Cryptocurrencies are notoriously volatile. Therefore, public firms invested in cryptocurrency are unnecessarily risking wild swings in earnings. The current accounting treatment of cryptocurrency exacerbates this problem. Following their recent investment, Tesla indicated they would classify bitcoin as an indefinite-lived intangible asset. This means that any decrease in bitcoin’s fair value below Tesla’s carrying value will require the company “to recognize impairment charges” and they can “make no upward revisions for any market price increases until a sale.” Put simply, if the price of bitcoin declines below the price Tesla paid for it, earnings will be hit immediately, whereas earnings will only increase if Tesla sells its bitcoin for more than it initially paid. This accounting treatment is particularly problematic for an illiquid asset like bitcoin – intangible assets are nearly always illiquid – because large buy and sell orders can quickly and significantly move bitcoin’s price. This creates asymmetric risk for Tesla: earnings go down anytime bitcoin goes down but earnings don’t go up when bitcoin goes up, unless they sell their holdings. In addition, transaction fees and Tesla’s notoriety will make it difficult for the company to exit large bitcoin positions.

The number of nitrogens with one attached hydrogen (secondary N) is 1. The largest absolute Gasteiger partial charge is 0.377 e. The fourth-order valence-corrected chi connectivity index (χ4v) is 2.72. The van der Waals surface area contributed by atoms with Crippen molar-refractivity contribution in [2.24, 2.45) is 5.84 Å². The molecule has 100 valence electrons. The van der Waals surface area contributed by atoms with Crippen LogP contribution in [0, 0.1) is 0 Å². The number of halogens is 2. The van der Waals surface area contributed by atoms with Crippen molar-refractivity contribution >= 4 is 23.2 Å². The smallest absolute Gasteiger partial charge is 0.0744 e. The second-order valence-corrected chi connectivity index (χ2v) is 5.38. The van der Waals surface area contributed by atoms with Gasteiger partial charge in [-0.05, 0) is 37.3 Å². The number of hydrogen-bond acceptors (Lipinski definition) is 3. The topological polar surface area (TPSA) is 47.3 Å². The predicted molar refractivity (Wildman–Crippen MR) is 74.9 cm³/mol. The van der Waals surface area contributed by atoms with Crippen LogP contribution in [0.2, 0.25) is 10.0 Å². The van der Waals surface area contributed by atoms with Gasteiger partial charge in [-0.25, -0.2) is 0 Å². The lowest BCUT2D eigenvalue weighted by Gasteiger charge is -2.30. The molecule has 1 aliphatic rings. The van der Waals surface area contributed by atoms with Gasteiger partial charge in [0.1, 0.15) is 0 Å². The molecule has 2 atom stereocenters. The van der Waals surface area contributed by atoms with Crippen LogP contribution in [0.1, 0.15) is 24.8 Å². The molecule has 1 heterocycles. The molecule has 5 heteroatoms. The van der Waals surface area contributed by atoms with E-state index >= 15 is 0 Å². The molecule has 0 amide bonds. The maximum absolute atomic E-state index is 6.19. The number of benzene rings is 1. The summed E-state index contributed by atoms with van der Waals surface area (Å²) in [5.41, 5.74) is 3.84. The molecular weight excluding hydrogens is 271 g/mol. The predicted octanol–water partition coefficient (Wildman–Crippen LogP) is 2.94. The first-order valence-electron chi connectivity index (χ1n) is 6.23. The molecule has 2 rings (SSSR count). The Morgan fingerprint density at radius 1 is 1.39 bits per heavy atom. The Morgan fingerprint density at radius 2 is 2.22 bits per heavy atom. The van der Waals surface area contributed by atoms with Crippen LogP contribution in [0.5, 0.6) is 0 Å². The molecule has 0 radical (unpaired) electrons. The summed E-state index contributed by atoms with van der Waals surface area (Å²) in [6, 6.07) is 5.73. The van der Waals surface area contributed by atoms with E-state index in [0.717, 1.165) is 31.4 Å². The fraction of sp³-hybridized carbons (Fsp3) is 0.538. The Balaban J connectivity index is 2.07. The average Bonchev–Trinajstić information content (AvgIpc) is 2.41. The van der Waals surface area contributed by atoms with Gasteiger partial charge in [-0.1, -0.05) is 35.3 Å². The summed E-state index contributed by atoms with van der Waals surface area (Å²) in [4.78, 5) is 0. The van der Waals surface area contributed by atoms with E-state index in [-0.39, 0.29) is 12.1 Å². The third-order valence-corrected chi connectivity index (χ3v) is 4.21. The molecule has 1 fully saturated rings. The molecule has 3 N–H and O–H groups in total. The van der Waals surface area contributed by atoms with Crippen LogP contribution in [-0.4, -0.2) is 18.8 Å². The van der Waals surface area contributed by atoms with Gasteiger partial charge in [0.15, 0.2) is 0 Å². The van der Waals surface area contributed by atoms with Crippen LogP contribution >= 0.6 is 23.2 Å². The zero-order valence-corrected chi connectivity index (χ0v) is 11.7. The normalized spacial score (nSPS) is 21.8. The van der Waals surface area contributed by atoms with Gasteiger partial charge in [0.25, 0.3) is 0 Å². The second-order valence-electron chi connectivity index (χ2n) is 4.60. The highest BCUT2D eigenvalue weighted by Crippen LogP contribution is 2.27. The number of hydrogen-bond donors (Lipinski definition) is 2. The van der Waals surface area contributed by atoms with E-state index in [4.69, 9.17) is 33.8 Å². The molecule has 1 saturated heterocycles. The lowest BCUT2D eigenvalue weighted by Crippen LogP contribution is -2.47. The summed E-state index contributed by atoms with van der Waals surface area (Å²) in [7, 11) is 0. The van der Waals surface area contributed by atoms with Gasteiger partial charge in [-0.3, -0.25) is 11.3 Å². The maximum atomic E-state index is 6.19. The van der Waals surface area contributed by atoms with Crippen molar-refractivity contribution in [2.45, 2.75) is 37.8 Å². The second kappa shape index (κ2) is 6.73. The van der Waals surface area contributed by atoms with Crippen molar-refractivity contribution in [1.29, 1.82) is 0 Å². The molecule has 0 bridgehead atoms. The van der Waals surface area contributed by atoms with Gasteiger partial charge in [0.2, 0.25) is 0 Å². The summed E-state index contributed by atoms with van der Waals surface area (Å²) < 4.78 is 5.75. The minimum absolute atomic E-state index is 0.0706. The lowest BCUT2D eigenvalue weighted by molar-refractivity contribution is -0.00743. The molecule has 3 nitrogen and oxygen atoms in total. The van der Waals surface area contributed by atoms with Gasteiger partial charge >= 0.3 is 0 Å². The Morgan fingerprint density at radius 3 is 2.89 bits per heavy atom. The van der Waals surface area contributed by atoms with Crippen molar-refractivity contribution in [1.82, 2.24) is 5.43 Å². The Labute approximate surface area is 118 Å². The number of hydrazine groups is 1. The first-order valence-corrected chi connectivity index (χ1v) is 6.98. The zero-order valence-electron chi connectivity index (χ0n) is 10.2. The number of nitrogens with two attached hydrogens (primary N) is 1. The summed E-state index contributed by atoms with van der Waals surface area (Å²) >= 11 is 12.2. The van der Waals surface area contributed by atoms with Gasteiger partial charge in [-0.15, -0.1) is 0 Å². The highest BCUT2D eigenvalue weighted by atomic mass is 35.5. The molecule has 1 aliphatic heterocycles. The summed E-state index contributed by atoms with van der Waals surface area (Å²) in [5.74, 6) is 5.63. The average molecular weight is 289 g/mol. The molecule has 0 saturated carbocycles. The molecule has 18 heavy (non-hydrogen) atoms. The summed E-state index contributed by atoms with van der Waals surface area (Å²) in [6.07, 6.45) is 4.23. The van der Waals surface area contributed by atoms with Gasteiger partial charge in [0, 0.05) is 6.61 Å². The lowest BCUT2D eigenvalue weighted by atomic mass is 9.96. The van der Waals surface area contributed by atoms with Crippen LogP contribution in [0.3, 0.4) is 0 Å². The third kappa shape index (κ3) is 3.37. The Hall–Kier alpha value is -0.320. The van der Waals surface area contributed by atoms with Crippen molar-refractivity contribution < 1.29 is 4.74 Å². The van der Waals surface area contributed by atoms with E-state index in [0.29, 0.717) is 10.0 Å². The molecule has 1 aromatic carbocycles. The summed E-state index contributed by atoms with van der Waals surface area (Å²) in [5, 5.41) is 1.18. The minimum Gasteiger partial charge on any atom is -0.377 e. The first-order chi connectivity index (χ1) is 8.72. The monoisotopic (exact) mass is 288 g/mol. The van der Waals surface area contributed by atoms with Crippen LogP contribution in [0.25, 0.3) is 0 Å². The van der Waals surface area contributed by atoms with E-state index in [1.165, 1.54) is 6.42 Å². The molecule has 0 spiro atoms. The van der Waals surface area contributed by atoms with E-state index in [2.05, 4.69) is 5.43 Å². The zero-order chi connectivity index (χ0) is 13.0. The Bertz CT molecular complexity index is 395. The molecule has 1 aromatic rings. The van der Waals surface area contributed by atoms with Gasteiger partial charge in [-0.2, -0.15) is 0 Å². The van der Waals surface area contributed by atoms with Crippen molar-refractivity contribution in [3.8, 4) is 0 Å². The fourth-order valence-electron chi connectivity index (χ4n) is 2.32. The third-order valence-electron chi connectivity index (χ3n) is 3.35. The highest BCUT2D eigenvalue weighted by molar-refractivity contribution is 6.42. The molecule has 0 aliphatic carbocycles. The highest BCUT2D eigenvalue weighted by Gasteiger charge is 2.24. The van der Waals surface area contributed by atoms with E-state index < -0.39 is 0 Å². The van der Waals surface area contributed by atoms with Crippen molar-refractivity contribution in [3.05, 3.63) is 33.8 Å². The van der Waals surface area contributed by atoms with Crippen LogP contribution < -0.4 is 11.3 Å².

Dramatic swings in earnings that are tied to cryptocurrency may not sit well with investors, who generally prefer stable earnings. Presumably, Tesla shareholders bought their shares because they believed the company would successfully produce and sell lots of electric cars, not because they thought the company was particularly good at investing in speculative assets like bitcoin. If Tesla’s investors want to speculate in bitcoin, they can do so on their own, as can Elon Musk. If a company has excess cash on its balance sheet, it can buy back stock or pay a dividend to shareholders who can then use the funds to invest in cryptocurrency should they wish. As Cam Harvey said, the purpose of any company’s corporate treasury is “to provide some insurance in crunch time” or to deploy funds “for strategic opportunities where “strategic” means opportunities that are aligned with the business model of the company.” Holding bitcoin on the balance sheet accomplishes neither of these goals.
In their Q3 2020 quarterly report, MicroStrategy was explicit about the risks of investing in bitcoin:
The price of bitcoin has historically been subject to dramatic price fluctuations and is highly volatile. Any decrease in the fair value of bitcoin below our carrying value for such assets at any time since their acquisition requires us to incur an impairment charge, and such charge could be material to our financial results for the applicable reporting period, which may create significant volatility in our reported earnings and decrease the carrying value of our digital assets. For example, in the third quarter of 2020, we incurred an impairment charge of approximately $44.2 million related to our bitcoin. Any decrease in reported earnings or increased volatility of such earnings due to impairment charges related to our bitcoin holdings could have a material adverse effect on the market price of our class A common stock.